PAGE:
Pharmacy Benefit Managers (PBMs) play an important role in impacting drug pricing. For example, many aren’t aware that PBMs charge an administrative fee as a percent of the drug price they negotiate for. Therefore, often times they are incentivized to provide drug rebates on drugs with a higher cost. Does this seem counterintuitive? Well, that’s because it is. That’s why the US government has been discussing PBM reforms for several years now. These reforms are aimed at addressing the high cost of prescription drugs and the increasing use of prior authorization.

Prior authorization is a process that requires patients to get permission from their insurer before they can fill a prescription. This process can be time-consuming and frustrating for patients, and it can also lead to delays in treatment.

The US government is considering a number of reforms to PBMs. These reforms include:

  • Requiring PBMs to disclose more information about their practices.
  • Limiting the use of prior authorization.
  • Increasing competition among PBMs.

While PBMs played an important role mitigating the cost of drugs 30 or 40 years ago, that model is not as applicable today. The service PBMs perform for pharma companies is preferred drug placement on their formulary. Pharma companies give them a rebate but they also make other payments. For example, formulary payments, market payment, and bonus payments.

Currently, in the United States there are three major PBMs that control over 85% of the market. They are CVS Caremark, Express Scripts/Cigna and Optum Rx.

Based on the latest data, 73% of prescription spend is on specialty pharmacy products. Therefore, these reforms could have a significant impact on prior authorization which has higher denial rates on specialty products, such as biologics.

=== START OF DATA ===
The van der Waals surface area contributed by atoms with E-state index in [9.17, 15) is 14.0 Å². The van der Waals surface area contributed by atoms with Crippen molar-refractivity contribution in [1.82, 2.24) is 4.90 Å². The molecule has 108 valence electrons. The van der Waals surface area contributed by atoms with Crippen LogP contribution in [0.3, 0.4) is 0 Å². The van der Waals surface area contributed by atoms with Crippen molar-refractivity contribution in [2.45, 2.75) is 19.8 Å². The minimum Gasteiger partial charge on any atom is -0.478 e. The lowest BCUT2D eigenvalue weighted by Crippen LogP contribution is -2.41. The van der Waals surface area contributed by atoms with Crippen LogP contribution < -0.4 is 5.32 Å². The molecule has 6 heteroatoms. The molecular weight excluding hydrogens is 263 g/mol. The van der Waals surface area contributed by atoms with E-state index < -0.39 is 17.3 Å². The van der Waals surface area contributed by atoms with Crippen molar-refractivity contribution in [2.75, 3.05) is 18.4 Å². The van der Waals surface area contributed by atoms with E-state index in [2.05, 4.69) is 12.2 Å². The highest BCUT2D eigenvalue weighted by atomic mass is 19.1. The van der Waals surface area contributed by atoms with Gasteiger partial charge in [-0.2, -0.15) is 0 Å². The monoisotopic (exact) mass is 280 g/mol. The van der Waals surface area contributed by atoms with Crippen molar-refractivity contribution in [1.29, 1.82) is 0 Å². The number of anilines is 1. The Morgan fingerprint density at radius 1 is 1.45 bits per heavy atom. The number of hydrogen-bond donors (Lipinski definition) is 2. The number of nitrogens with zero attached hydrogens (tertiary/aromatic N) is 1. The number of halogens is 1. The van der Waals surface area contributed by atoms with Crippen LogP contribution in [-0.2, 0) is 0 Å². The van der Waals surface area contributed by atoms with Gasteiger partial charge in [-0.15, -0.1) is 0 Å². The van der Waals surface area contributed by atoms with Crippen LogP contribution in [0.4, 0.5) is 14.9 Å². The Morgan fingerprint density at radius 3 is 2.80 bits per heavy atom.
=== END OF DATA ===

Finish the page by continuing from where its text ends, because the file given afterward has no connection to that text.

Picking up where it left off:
If PBMs are required to disclose more information, patients will be better able to understand why they are being asked to get prior authorization. This could lead to fewer delays in treatment. But this would mean better understanding how PBMs collect their fees. PBMs make money by (1) spread pricing where the health plan is billed more than the pharmacy is reimbursed (2) reimburse retention, where they collect rebates from drug companies (3) collecting administrative fees and (4) owning their own mail order specialty pharmacy.

If the use of prior authorization is limited, patients will be able to get their prescriptions filled more quickly. This could improve access to care and reduce costs. Additionally, as it stands, many professionals involved in processing prior authorizations simply don’t have the training needed to minimize denials where insurance companies are constantly changing their rules. This is why prior authorization and managed care specialists are considering becoming certified as prior authorization specialists. Currently, the only accredited and recognized program is the Prior Authorization Certified Specialist (PACS) program offered by the Accreditation Council for Medical Affairs (ACMA).

If competition among PBMs is increased, PBMs will be more likely to offer lower prices and better service. This could also lead to lower costs for patients.
The US government is still considering these reforms, and it is not clear when they will be implemented. However, these reforms have the potential to make a real difference in the cost and availability of prescription drugs.
Here are some of the potential benefits of PBM reforms:

  • Lower prescription drug costs.
  • Increased access to care.
  • Reduced delays in treatment.
  • Improved transparency in PBM practices.
  • Increased competition among PBMs.

PBM reforms have the potential to make a significant positive impact on the US healthcare system. They could help to lower prescription drug costs, improve access to care, and reduce delays in treatment.